The goal of the category I student is to work up to 16 miles per week of running. After you have achieved that goal, then and only then should you continue on to the category II goal of 30 miles per week. Let me remind you that category I is a nine week buildup program. Follow the workout as best you can and you will be amazed at the progress you will make.
RUNNING SCHEDULE I
WEEKS #1, 2: 2 miles/day, 8:30 pace, M/W/F (6 miles/ week)
WEEK #3: No running. High risk of stress fractures
WEEK #4: 3 miles/day, M/W/F (9 miles/wk)
WEEKS #5, 6: 2/3/4/2 miles, M/Tu/Th/F (11 miles/wk)
WEEKS #7,8: 4/4/5/3 miles, M/Tu/Th/F (16 miles/ wk)
WEEK #9: same as #7,8 (16 miles/ wk)
PHYSICAL TRAINING SCHEDULE I (Mon/Wed/Fri)
SETS OF REPETITIONS
WEEK #1: 4X15 PUSHUPS
3X3 PULL UPS
WEEK #2: 5X20 PUSHUPS
3X3 PULL UPS
WEEK #3,4: 5X25 PUSHUPS
3X4 PULL UPS
WEEK #5,6: 6X25 PUSHUPS
2X8 PULL UPS
WEEK #7,8: 6X30 PUSHUPS
2X10 PULL UPS
WEEK #9: 6X30 PUSHUPS
3X10 PULL UPS
* Note: For best results, alternate exercises. Do a set of pushups, then a set of situps, followed by a set of pull ups, immediately with no rest.
SWIMMING SCHEDULE I
(sidestroke with no fins 4-5 days a week)
WEEKS #1, 2: Swim continuously for 15 min.
WEEKS #3, 4: Swim continuously for 20 min.
WEEKS #5, 6: Swim continuously for 25 min.
WEEKS #7, 8: Swim continuously for 30 min.
WEEK #9: Swim continuously for 35 min.
* Note: If you have no access to a pool, ride a bicycle for twice as long as you would swim. If you do have access to a pool, swim every day available. Four to five days a week and 200 meters in one session is your initial workup goal. Also, you want to develop your sidestroke on both the left and the right side. Try to swim 50 meters in one minute or less.
WORKOUT FOR CATEGORY II
Category II is a more intense workout designed for those who have been involved with a routine PT schedule or those who have completed the requirements of category I. DO NOT ATTEMPT THIS WORKOUT SCHEDULE UNLESS YOU CAN COMPLETE THE WEEK #9 LEVEL OF CATEGORY I WORKOUTS.
RUNNING SCHEDULE II
WEEKS #1,2: (3/5/4/5/2)miles 19 miles/week
WEEKS #3, 4: (4/5/6/4/3) miles 22 miles/week
WEEK #5: (5/5/6/4/4) miles 24 miles/week
WEEK #6: (5/6/6/6/4) miles 27 miles/week
WEEK #7: (6/6/6/6/6) miles 30 miles/week
* Note: For weeks #8-9 and beyond, it is not necessary to increase the distance of the runs; work on the speed of your 6 mile runs and try to get them down to 7:30 per mile or lower. If you wish to increase the distance of your runs, do it gradually: no more than one mile per day increase for every week beyond week #9.
PT SCHEDULE II
SETS OF REPETITIONS
WEEK #1, 2: 6X30 PUSHUPS
3X10 PULL UPS
WEEK #3, 4: lOX20 PUSHUPS
4X10 PULL UPS
WEEK #5: 15X20 PUSHUPS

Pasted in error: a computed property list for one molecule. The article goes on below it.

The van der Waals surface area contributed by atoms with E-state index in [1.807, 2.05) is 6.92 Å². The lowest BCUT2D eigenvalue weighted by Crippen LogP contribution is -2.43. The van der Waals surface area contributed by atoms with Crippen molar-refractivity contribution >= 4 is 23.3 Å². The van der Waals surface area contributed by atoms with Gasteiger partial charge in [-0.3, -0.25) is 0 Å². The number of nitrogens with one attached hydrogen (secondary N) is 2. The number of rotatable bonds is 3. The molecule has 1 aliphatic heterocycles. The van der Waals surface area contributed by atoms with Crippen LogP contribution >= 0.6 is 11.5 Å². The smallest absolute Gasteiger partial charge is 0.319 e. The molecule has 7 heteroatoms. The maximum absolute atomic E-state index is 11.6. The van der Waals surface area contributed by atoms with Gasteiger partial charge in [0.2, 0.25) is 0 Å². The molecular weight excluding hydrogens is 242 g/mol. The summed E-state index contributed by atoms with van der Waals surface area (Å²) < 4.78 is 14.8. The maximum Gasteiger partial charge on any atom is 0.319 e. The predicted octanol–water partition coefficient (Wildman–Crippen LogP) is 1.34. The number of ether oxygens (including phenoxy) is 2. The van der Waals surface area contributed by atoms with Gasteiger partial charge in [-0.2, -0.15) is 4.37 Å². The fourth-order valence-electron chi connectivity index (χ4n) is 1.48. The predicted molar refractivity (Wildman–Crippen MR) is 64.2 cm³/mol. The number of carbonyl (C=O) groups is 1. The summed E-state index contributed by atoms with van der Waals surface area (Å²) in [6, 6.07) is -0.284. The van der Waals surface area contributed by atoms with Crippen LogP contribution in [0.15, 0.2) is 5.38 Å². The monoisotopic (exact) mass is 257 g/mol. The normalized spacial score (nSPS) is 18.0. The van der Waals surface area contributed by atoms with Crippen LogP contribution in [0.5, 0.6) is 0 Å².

WEEK #6: 20X20 PUSHUPS
5X12 PULL UPS
These workouts are designed for long-distance muscle endurance. Muscle fatigue will gradually take a longer and longer time to develop doing high repetition workouts. For best results, alternate exercises each set, in order to rest that muscle group for a short time. The below listed workouts are provided for varying your workouts once you have met the Category I and II standards.
You can do this with any exercise. The object is to slowly build up to a goal, then build back down to the beginning of the workout. For instance, pull ups, situps, pushups, and dips can be alternated as in the above workouts, but this time choose a number to be your goal and build up to that number. Each number counts as a set. Work your way up and down the pyramid. For example, say your goal is "5."
# OF REPETITIONS
PULL UPS: 1,2,3,4,5,4,3,2,1
PUSHUPS: 2,4,6,8,10,8,6,4,2 (2X # pull ups)
SITUPS: 3,6,9,12,15,12,9,6,3 (3X #pull ups)
DIPS: same as pushups
SWIMMING WORKOUTS II
WEEKS #1, 2: Swim continuously for 35 min.
WEEKS #3, 4: Swim continuously for 45 min.with fins.
WEEK #5: Swim continuously for 60 min. with fins.
WEEK #6: Swim continuously for 75 min. with fins.
* Note: At first, to reduce initial stress on your foot muscles when starting with fins, alternate swimming 1000 meters with fins and 1000 meters without them. Your goal should be to swim 50 meters in 45 seconds or less.
Since Mon/Wed/Fri are devoted to PT, it is wise to devote at least 20 minutes on Tue/Thu/Sat to stretching. You should always stretch for at least 15 minutes before any workout; however, just stretching the previously worked muscles will make you more flexible and less likely to get injured. A good way to start stretching is to start at the top and go to the bottom. Stretch to tightness, not to pain; hold for 10-15 seconds. DO NOT BOUNCE. Stretch every muscle in your body from the neck to the calves, concentrating on your thighs, hamstrings, chest, back, and shoulders.